I dream of an undistracted life. A holier life. But that’s not the life I have.
We know that Jesus is for everyone. But spiritual disciplines? Too often we reserve the daily practice of remembering God, and living out all that that can mean, is for those who can.
And not everyone can.
We know that Jesus is for everyone. But spiritual disciplines? Too often we reserve the daily practice of remembering God, and living out all that that can mean, is for those who can. And not everyone can. Click To Tweet
And to be honest, some of us aren’t very good at all this spiritual discipline stuff.
I’m reading an interesting book right now called The Divine Embrace by Robert E. Webber. It’s not new. It probably never was a best seller. It’s a book written by a quiet seminary professor. It reads academically. It’s full of history, which gets me all excited, but I’m a nerd.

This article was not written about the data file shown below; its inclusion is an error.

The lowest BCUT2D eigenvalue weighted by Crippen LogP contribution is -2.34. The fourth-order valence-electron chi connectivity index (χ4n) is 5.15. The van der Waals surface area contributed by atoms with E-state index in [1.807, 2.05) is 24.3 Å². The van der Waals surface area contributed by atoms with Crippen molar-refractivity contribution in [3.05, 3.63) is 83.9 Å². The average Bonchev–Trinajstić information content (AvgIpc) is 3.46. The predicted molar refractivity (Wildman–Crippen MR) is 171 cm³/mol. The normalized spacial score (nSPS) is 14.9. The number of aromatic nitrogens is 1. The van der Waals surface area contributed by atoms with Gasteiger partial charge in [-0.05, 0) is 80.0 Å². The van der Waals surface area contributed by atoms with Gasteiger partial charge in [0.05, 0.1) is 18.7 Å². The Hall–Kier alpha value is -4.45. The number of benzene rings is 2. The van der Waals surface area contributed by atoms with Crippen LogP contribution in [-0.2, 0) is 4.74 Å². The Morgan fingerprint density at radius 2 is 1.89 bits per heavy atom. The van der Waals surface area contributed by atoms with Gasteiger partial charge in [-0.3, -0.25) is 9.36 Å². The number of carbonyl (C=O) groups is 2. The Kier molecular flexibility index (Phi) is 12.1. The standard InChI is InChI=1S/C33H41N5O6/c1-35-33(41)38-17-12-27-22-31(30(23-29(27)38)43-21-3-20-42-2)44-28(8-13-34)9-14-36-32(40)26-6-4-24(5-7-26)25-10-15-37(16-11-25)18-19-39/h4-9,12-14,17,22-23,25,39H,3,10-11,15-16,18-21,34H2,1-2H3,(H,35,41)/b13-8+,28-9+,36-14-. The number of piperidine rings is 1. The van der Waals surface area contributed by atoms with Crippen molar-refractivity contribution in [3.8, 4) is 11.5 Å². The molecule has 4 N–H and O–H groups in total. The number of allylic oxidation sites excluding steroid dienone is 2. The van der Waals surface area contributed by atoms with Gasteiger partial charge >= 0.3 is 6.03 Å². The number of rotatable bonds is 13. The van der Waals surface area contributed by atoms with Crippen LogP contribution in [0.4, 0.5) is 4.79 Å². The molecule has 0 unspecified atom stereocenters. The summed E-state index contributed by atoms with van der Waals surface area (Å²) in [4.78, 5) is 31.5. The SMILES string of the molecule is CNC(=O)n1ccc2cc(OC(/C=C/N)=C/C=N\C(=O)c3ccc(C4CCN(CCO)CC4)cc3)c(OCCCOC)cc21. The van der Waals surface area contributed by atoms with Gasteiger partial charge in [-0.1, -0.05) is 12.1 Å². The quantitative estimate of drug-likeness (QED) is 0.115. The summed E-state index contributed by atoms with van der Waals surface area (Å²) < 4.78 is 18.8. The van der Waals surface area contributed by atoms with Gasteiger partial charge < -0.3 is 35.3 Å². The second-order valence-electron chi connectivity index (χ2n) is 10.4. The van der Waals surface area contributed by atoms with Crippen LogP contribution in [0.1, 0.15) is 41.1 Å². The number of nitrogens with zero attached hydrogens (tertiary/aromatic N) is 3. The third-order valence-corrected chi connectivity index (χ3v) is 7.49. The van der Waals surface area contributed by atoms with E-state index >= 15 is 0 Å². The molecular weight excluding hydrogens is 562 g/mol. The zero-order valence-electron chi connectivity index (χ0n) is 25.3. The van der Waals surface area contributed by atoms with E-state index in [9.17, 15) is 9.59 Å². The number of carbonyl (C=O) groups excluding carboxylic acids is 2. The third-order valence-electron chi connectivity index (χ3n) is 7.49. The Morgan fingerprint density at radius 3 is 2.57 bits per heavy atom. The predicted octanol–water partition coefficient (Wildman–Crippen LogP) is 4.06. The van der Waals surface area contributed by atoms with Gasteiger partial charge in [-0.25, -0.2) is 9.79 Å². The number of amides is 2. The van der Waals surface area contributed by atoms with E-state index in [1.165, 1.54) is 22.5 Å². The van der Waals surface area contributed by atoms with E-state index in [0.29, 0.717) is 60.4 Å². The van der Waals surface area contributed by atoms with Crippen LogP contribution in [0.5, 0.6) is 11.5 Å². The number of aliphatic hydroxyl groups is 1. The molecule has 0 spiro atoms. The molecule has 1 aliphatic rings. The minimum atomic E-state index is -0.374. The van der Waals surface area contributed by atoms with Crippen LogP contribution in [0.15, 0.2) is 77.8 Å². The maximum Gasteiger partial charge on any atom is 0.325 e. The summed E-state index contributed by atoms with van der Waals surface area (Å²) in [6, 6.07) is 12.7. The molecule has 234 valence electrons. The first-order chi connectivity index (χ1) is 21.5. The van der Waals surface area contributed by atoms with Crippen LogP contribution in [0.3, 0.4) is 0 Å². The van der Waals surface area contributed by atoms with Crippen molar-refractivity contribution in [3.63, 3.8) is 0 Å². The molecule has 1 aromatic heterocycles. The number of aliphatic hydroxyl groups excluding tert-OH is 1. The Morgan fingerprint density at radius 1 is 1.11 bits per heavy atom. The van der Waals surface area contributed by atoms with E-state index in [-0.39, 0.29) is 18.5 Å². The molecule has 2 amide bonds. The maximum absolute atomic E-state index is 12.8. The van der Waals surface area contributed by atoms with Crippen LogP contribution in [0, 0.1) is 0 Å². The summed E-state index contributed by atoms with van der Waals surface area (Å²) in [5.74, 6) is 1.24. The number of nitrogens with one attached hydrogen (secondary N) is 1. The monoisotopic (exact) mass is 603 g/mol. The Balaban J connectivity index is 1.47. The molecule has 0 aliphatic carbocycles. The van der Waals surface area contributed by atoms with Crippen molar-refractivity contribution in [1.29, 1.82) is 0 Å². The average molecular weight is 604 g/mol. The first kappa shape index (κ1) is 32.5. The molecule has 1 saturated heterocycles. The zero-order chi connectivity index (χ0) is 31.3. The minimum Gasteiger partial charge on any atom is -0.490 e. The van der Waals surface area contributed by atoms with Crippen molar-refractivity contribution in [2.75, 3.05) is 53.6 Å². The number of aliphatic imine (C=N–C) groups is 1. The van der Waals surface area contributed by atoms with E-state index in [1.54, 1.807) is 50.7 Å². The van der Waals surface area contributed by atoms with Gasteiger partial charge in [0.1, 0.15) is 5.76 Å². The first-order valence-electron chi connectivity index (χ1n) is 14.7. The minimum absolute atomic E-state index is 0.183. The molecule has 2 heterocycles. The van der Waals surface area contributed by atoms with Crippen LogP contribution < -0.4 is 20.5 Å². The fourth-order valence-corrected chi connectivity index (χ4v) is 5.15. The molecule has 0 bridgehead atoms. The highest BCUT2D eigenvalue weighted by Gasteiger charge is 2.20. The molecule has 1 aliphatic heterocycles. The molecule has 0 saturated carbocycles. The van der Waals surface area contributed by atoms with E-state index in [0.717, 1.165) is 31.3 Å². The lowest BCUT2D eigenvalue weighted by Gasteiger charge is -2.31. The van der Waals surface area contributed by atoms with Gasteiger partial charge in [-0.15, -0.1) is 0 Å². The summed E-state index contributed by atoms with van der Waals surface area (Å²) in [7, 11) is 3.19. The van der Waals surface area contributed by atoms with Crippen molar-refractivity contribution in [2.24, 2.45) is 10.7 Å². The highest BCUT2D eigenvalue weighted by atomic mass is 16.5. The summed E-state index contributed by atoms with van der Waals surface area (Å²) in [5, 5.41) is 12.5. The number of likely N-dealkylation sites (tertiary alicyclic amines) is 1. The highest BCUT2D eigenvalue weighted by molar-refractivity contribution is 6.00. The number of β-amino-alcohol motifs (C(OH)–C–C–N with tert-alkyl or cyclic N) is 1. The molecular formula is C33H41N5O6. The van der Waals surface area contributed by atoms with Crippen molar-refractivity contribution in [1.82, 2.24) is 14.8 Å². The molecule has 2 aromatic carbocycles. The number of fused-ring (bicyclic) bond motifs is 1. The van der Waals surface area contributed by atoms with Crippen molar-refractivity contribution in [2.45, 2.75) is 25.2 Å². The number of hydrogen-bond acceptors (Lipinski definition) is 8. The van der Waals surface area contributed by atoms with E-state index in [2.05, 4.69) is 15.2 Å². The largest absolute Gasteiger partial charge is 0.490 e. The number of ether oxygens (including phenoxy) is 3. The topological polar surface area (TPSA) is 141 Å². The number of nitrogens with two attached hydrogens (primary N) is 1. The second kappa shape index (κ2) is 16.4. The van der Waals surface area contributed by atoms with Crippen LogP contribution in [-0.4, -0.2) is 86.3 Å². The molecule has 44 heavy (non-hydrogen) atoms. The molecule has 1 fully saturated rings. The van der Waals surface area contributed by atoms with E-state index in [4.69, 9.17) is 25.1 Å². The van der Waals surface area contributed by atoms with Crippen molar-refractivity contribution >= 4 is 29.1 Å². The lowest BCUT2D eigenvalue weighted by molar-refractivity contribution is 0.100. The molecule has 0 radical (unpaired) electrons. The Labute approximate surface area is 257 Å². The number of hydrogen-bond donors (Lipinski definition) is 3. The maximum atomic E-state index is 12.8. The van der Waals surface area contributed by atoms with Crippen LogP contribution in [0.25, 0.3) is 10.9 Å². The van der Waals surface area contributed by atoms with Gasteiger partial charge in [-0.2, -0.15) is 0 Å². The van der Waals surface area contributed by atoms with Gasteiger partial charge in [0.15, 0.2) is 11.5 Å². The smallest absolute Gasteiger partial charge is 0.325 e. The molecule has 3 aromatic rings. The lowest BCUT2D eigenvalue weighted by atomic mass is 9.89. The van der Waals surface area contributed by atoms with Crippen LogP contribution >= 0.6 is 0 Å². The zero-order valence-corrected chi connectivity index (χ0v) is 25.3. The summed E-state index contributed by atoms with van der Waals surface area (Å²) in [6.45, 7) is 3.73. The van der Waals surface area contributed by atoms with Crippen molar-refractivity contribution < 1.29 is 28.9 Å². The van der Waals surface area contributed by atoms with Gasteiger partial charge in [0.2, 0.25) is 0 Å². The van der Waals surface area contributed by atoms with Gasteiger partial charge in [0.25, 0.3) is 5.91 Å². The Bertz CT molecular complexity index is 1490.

Webber repeats himself over and over that the Biblical spirituality is one that is centered on God’s story. It should root us in God’s word. It should remind us, and assist us to live out Biblical truths. And yet, our practice of spending time with God often is steeped in horrible theology.
In fact, our heretical theologies are often revealed in our spiritual life.
For instance, if we hold true to the gospel, that in God’s story he reached down and rescued us, not because of our own works, but through his completion of the law, then why do we spin it around and make our daily relationship dependent on us?
God never, ever gives us a plan to depend on ourselves. The gospel message will always, always point to his sufficiency, and us abiding in him.God never, ever gives us a plan to depend on ourselves. The gospel message will always, always point to his sufficiency, and us abiding in him. Click To Tweet